New Offerings and Resources
As school districts close in the face of the COVID-19 outbreak, many parents are wondering what they can do to keep their children's brains active at home.
First, I want to let you know about three things I am offering.
1. A free 15-minute consultation on steps you can take and resources you can use to keep up your child's academics while they are home from school. These would supplement any activities your child's teacher/s put together for online learning.
2. I have spots open for online sessions geared toward supplementing reading and writing. These could also be used for SAT Reading, Writing and Language and Essay prep. If you're a current student, you could also add another session to our regular meetings.
3. Online math and science supplemental lessons.
If you have a student with learning differences, it will be important for them to keep flexing their academic muscles so they don't lose any ground they've gained during the school year so far. If you are working from home and don't have a lot of time to do extra work with your student, you could ask them to keep a journal as writing practice. You could get them a Big Life Journal.
Or, you could give them a writing prompt and ask them to write for 10–20 minutes. Then check the writing for the CHOPS together: capitalization, handwriting, organization, punctuation, and spelling. Ask them to read their favorite book, or listen to an audio book, and give you an oral report about what they read.
Ask them to listen to a podcast, take notes, and share what they learned. Here is a starter list.
Below, you'll find a list of online resources you can use during a school closure. I will update this list as I discover new ones and it will be on my blog.
Archive.org: a massive archive of books, audio, video, software, and images.
The illustrator Jarrett Lerner has created fun worksheets and blank comics for kids to work on. If you have access to a printer, print new activities daily for them to work on.
Scholastic is offering free lessons for K–6 students each day.
Science Mom has free science videos on YouTube.
Author Tara Lazar will read one of her picture books each day on YouTube.
Artist and art teacher Rama Hughes is putting a daily drawing challenge up on YouTube. It’s for his class, so you can ignore his instructions about “homework” and instead do the fun part: drawing!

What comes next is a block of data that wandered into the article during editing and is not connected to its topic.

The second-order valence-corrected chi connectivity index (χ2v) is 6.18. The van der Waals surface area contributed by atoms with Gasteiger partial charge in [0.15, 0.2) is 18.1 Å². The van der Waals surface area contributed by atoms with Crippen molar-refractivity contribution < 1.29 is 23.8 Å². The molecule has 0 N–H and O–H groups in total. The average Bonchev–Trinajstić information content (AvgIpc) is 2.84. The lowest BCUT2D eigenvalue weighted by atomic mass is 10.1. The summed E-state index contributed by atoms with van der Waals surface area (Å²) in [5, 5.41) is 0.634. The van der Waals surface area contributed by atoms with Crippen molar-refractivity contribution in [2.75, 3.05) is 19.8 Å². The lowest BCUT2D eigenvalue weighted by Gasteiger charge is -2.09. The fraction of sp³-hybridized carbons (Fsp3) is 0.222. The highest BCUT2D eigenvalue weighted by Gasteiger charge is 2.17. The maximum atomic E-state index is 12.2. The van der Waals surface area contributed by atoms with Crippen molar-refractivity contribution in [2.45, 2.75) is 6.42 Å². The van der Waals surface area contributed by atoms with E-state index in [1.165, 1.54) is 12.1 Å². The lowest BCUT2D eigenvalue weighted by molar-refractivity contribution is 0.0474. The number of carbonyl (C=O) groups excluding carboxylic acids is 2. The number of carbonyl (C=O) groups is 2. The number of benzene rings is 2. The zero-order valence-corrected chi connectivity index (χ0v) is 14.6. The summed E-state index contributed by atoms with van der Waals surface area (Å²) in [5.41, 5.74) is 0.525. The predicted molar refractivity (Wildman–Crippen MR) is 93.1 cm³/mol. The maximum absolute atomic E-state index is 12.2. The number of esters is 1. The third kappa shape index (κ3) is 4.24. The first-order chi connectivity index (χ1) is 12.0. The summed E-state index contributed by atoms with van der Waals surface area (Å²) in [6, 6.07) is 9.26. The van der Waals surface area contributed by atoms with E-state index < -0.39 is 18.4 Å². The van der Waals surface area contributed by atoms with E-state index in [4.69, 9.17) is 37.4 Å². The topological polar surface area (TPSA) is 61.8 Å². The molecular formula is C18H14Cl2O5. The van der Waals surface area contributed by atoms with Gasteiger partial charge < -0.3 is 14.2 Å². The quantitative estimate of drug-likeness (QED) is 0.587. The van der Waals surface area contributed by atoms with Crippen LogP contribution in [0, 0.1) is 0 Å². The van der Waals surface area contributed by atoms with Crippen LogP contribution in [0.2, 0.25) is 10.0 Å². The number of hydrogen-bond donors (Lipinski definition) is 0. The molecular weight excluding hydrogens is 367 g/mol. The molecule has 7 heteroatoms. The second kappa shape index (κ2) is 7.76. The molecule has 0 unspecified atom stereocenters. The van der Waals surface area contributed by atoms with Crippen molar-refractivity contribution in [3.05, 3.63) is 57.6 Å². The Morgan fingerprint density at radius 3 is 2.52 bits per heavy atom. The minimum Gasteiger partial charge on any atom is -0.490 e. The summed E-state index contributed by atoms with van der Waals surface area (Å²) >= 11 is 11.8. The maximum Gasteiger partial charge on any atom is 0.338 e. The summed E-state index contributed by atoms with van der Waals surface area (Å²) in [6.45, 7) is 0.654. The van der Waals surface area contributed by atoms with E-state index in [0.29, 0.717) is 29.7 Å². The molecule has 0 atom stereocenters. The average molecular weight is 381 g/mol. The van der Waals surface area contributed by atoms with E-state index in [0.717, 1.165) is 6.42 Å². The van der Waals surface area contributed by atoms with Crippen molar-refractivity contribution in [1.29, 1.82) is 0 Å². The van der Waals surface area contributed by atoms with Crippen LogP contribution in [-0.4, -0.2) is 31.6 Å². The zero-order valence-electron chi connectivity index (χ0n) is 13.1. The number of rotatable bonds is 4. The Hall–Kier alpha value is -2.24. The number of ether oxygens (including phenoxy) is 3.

Explore national parks using Google Earth. Here’s a list.
Take virtual field trips to aquariums, zoos, cities, and more. Here’s a list.
Story Online: Actors like Lily Tomlin, Viola Davis, and James Earle Jones read picture books to children. The site lists the books read with their grade levels and how long the video lasts. You could play the video and then ask your child to answer questions about the story, either orally or written.
Amazing Educational Resources: This started as a Google Doc a few days ago and quickly mushroomed into a website. The site lists educational web sites offering free content.
List of museums that offer free online tours by Travel + Leisure The list includes the Van Gogh museum in Amsterdam and the Guggenheim in NYC.
ABCya! has online games geared toward the common core.
EPIC: An excellent collection of ebooks and videos. Books are leveled. If you have a student who isn't reading at grade level, think of a book they do well with, and look up the lexile level here. Then search for other books in that lexile level.
Coursera: University level courses for free on a multitude of topics. Great for the advanced high school student who is stuck at home and bored. If this type of resource interests you, here is a longer list.
TedEd: Lessons on everything under the sun, curated for kids.
Schoolhouse Rock: Go retro and watch these classic videos.
Finish the picture prompts: The Art of Education University created downloadable drawings that encourage kids to use their imagination to finish the picture. This link also includes their recommendations for fun activities.
This is a fantastic list of free educational resources created by Open Culture. It includes links to sites where students can learn about music, philosophy, art, science, history, and technology, and it has a list of YouTube channels with educational content.
And don't forget about this list of library resources I created, including ways to access your library online when it is closed.